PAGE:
Either of these conventions is, by its own, perfectly acceptable, but you must not mix them together!!

Furthermore, pay particular attention to what your textbook calls "standard form".

Given:
$$\frac{x^{2}}{3^{2}}+\frac{y^{2}}{4^{2}}=1$$
This is NOT standard form according to your textbook, but is standard form for most other books!

Standard form for your textbook is gained by interchanging the x-and y-terms:
$$\frac{y^{2}}{4^{2}}+\frac{x^{2}}{3^{2}}=1$$

Last edited: Jul 8, 2006
12. Jul 8, 2006

### alancj

why did you switch the two? I'm confused.

13. Jul 8, 2006

### arildno

1. The sum of two numbers is the same, irrespective of the order of those numbers (3+4=4+3, 4.555557+3.01=3.01+4.555557 and so on)
Thus, we have the identity (not equation!):
$$\frac{x^{2}}{9}+\frac{y^{2}}{16}=\frac{y^{2}}{16}+\frac{x^{2}}{9}$$
2. Your book requires that in STANDARD FORM, the number with the largest denominator is to be written first in the equation.

14. Jul 8, 2006

### alancj

sooo... I don't determine what is a^2 and what is b^2 by what term they appear under? I just look at the denominator's and call the bigger one a^2?

WTF! Why couldn't the book just have said that! I don't know how I would have seen that if I didn't ask. I think that I hate my textbook...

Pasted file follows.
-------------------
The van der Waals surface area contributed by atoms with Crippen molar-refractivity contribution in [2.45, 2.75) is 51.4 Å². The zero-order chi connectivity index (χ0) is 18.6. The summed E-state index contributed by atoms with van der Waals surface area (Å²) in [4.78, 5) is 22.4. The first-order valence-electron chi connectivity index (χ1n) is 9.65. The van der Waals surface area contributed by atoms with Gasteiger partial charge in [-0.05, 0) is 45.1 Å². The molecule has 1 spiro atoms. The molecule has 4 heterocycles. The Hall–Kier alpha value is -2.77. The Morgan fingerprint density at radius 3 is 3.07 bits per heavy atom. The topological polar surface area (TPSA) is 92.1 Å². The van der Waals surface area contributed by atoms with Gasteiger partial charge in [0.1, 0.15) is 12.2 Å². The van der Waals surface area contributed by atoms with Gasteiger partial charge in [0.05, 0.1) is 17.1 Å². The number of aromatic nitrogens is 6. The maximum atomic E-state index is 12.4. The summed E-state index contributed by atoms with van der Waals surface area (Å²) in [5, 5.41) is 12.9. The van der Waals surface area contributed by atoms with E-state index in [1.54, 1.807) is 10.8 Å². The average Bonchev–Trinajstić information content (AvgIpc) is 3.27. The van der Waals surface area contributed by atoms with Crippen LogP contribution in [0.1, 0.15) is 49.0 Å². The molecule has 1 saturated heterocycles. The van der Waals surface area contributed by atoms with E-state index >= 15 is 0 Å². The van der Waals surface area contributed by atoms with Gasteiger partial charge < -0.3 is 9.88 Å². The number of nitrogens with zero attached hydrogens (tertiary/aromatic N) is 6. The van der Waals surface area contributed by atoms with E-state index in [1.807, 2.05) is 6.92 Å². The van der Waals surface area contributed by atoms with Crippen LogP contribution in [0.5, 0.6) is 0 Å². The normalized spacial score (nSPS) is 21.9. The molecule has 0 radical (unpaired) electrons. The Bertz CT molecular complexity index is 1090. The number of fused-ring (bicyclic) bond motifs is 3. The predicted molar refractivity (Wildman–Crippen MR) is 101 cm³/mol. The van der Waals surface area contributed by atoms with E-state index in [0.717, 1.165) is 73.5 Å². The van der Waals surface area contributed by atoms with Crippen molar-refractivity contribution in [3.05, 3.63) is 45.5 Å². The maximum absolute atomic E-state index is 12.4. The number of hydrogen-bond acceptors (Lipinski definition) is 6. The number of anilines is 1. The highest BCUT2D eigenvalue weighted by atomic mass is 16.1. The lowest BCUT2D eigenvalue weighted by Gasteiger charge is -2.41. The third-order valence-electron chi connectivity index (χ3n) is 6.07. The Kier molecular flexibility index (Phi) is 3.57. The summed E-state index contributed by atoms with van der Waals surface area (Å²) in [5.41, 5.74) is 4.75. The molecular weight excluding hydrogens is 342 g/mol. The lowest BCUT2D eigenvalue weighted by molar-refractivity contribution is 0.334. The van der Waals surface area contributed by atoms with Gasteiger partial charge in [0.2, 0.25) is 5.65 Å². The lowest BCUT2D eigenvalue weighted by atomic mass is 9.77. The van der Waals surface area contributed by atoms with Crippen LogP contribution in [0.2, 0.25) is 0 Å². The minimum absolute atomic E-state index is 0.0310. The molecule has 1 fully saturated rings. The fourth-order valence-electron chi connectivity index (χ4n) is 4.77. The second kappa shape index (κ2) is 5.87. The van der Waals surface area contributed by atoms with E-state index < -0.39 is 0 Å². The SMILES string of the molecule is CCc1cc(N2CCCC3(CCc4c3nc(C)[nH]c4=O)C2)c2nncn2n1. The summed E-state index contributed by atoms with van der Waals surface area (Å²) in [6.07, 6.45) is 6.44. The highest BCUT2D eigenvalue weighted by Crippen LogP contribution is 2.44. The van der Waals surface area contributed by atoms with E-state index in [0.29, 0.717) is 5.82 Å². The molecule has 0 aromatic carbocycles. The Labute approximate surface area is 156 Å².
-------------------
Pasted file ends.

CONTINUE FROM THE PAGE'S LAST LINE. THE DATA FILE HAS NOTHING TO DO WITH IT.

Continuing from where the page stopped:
Now that I've re-read the replies I think that's what you guys have been saying all along. Here I thought you guys were misunderstanding me, and it was actually the other way around!

So, the graph is right; my equation is just the same as saying y^2/16 + x^2/9=1, and a^2 is actually bigger than b^2 like it is supposed to be! I totally didn’t see that until arildno’s last post with the identity (not) equation side by side.

Thanks,
Alan

15. Jul 8, 2006

### arildno

Correct!

It does, in a convoluted implicit way (it states that 2a is the MAJOR axis; from this, it is deducible that "a" is the name of the biggest number)[/QUOTE]
It certainly makes up some rather odd conventions.
Read your book CAREFULLY. Try to think over: Have I really understood this?

Glad I was of some assistance!

16. Jul 9, 2006

### HallsofIvy

Your book DID say that! Under "key concepts" it has two columns: one has
$$\frac{x^2}{a^2}+\frac{y^2}{b^2}= 1$$
with "major axis horizontal" under it. The other column has
$$\frac{y^2}{a^2}+ \frac{x^2}{b^2}= 1$$
with "major axis vertical" under it.

Don't you hate when that happens!

Also note that many, perhaps most, texts always have the form
$$\frac{x^2}{a^2}+ \frac{y^2}{b^2}= 1$$
allowing either a or b to be larger.